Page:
It always breaks my heart to hear of someone who has had a bad experience in therapy, or even more, a number of bad experiences in therapy. I’m so sorry you’ve had that experience.

    Although painful to know, as in any group of people or in any profession, there are, amongst therapists, all degrees of kindness, caring, ability to connect deeply, skill, wisdom, integrity, trustworthiness, and ability to help someone truly heal to the root. I wish you had found a therapist with the best of all those qualities. And I encourage you to take a deep breath, and keep looking until you find a therapist who is truly a right match for you.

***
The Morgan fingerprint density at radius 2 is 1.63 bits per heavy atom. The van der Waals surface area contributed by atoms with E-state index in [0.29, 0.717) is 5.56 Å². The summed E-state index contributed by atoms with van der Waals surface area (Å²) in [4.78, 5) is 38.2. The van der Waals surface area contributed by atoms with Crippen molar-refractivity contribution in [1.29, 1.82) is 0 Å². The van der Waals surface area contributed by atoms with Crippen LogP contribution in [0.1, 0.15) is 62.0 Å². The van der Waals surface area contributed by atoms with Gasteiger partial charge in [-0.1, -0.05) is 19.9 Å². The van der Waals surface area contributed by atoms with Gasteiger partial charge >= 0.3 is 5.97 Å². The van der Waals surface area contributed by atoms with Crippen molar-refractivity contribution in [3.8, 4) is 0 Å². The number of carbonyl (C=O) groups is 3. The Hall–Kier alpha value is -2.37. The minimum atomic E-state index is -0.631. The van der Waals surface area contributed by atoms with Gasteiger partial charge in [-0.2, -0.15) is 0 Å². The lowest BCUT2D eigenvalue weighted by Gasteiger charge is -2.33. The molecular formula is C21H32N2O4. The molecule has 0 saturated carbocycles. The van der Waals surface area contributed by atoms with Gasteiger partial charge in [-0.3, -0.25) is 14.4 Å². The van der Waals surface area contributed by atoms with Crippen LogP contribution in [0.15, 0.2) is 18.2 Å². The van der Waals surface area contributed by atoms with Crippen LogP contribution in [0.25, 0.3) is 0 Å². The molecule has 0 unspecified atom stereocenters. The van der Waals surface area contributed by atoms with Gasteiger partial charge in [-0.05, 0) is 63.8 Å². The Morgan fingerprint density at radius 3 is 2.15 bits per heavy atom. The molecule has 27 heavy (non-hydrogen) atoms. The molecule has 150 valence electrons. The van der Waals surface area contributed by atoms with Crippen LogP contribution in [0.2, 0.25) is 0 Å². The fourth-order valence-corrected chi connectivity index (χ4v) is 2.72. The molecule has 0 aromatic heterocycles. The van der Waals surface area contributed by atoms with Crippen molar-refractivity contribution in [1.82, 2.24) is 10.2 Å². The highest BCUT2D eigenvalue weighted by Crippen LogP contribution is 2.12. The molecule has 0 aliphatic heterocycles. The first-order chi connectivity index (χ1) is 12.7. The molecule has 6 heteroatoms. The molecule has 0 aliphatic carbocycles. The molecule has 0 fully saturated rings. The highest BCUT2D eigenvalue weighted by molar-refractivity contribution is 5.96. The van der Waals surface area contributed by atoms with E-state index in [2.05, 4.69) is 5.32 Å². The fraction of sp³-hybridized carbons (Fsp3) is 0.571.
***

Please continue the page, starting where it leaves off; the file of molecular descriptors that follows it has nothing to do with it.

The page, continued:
Many blessings to you, Eric.